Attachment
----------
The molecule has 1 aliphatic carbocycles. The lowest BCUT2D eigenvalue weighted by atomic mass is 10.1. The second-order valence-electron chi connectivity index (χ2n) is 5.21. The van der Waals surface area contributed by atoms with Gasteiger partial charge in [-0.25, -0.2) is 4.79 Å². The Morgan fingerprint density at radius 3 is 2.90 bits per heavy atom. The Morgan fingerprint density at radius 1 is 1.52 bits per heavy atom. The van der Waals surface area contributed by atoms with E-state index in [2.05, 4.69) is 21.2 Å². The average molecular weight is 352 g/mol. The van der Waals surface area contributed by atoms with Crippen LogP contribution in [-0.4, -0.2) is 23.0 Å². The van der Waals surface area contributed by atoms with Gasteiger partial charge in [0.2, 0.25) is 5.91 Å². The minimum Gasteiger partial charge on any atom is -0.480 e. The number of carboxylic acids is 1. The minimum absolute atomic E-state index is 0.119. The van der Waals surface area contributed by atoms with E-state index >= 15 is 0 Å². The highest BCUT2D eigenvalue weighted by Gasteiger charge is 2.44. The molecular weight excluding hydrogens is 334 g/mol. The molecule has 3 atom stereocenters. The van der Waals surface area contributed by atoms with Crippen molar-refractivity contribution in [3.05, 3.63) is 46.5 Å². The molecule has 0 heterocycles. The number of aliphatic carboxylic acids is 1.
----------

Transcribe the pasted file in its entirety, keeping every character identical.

The molecule has 1 aliphatic carbocycles. The lowest BCUT2D eigenvalue weighted by atomic mass is 10.1. The second-order valence-electron chi connectivity index (χ2n) is 5.21. The van der Waals surface area contributed by atoms with Gasteiger partial charge in [-0.25, -0.2) is 4.79 Å². The Morgan fingerprint density at radius 3 is 2.90 bits per heavy atom. The Morgan fingerprint density at radius 1 is 1.52 bits per heavy atom. The van der Waals surface area contributed by atoms with E-state index in [2.05, 4.69) is 21.2 Å². The average molecular weight is 352 g/mol. The van der Waals surface area contributed by atoms with Crippen LogP contribution in [-0.4, -0.2) is 23.0 Å². The van der Waals surface area contributed by atoms with Gasteiger partial charge in [0.2, 0.25) is 5.91 Å². The minimum Gasteiger partial charge on any atom is -0.480 e. The number of carboxylic acids is 1. The minimum absolute atomic E-state index is 0.119. The van der Waals surface area contributed by atoms with E-state index >= 15 is 0 Å². The highest BCUT2D eigenvalue weighted by Gasteiger charge is 2.44. The molecular weight excluding hydrogens is 334 g/mol. The molecule has 3 atom stereocenters. The van der Waals surface area contributed by atoms with Crippen molar-refractivity contribution in [3.05, 3.63) is 46.5 Å². The molecule has 0 heterocycles. The number of aliphatic carboxylic acids is 1.